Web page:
The design of our circuit is shown in an abstract way in Figure 1. The first occurrence of an input signal triggers the first memory unit. It consists of an autoinducing loop and a jammer-based off switch. Additionally, the input signal together with the running first memory unit will activate the first AND gate. If the first memory unit is running, the AND gate triggers the second memory unit, which also consists of an autoinducing loop and a jammer-based off switch. The second module starts triggering the second AND gate and represses the first module with the use of the jammer-based off switch. This process can be continued, if more autoinducing loops are provided. During operation, the system produces an output which depends on the current running memory unit.
In order to achieve this functionality, we have designed a genetic circuit which is pictured in Figure 2. We have chosen to use the hybB operon promoter as our input signal. This promoter reacts, among other signals, to a cold shock.
The first occurrence of the input signal causes the cell to produce cI-LVA protein (which activates the modified Prm promoter) and taRNA (which has no effect before it degrades). The cI-LVA activates three operons: first, which is an autoinducing loop creating more cI-LVA protein, second which produces fluorescence signal - GFP, and third which produces the crRNA-LasR-LVA transcript. This transcript has self-inhibiting mechanism which preventing it from serving as an accessible substrate for ribosome binding, therefore inhibiting LasR coding region to be translated.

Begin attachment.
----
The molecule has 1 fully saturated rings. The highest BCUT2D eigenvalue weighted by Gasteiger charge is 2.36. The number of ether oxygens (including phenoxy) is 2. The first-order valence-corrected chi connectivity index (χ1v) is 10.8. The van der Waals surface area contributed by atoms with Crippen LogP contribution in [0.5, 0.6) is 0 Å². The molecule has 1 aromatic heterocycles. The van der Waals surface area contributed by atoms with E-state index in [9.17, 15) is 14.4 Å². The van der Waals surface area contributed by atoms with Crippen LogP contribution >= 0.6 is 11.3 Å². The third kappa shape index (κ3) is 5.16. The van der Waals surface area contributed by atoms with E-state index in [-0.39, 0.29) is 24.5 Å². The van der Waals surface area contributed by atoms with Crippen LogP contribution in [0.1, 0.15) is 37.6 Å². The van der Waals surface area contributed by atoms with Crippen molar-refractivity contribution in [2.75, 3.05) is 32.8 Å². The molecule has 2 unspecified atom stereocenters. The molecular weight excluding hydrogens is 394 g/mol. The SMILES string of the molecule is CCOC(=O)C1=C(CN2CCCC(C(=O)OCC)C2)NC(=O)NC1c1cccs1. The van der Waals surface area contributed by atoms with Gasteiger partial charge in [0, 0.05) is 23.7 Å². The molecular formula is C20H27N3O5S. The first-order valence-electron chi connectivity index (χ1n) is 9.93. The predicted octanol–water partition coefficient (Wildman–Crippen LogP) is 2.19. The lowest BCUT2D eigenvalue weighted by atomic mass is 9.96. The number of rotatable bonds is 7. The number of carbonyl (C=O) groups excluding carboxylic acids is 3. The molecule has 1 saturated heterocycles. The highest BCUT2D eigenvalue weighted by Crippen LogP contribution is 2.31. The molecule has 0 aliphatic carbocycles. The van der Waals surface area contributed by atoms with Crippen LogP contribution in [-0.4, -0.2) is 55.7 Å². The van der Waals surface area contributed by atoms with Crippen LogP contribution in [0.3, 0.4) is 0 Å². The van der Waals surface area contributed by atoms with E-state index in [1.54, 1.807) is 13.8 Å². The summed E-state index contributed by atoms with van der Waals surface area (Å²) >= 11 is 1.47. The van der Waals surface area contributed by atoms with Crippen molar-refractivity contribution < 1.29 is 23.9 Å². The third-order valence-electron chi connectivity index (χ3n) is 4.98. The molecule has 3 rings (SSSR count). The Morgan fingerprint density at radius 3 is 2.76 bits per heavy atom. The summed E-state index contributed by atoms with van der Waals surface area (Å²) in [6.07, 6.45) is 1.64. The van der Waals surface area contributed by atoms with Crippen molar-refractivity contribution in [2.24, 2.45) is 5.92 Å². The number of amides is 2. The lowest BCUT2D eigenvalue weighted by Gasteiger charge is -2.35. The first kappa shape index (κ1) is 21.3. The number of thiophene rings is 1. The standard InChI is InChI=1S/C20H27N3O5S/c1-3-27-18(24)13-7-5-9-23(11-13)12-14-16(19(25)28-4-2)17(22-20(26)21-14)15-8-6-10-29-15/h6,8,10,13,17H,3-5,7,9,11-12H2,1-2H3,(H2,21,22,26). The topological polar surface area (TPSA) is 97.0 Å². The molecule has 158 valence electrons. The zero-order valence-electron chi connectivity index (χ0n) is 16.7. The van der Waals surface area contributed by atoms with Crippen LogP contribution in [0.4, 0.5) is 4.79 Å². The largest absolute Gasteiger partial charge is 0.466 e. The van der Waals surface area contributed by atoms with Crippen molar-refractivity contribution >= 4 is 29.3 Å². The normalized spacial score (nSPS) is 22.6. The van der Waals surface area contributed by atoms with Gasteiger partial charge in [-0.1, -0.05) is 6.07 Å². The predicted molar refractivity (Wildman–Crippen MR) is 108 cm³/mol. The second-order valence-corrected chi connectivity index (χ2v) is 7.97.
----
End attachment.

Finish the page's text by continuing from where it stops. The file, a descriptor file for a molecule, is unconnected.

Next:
The second occurence of the input signal produces taRNA again, which now can bind to the crRNA part of the crRNA-LasR-LVA transcript. It activates the transcript and leads to creation of LasR-LVA protein. This protein activates two operons: first which is an autoinducing loop creating more LasR-LVA protein and second which produces fluorescence signal - RFP. The third effect of LasR-LVA protein is shutting down of the first autoinducing loop via a jammer - LasR promoter placed on the anti-sense strand of DNA after the operon.
The system has been divided into three fully functional sub-modules: the cI-based autoinducing loop, the LasR-based autoinducing loop and the taRNA-crRNA-based AND gate. Different variants of those sub-modules will be made and tested. Upon completion, those sub-modules will be combined to create a fully functional system.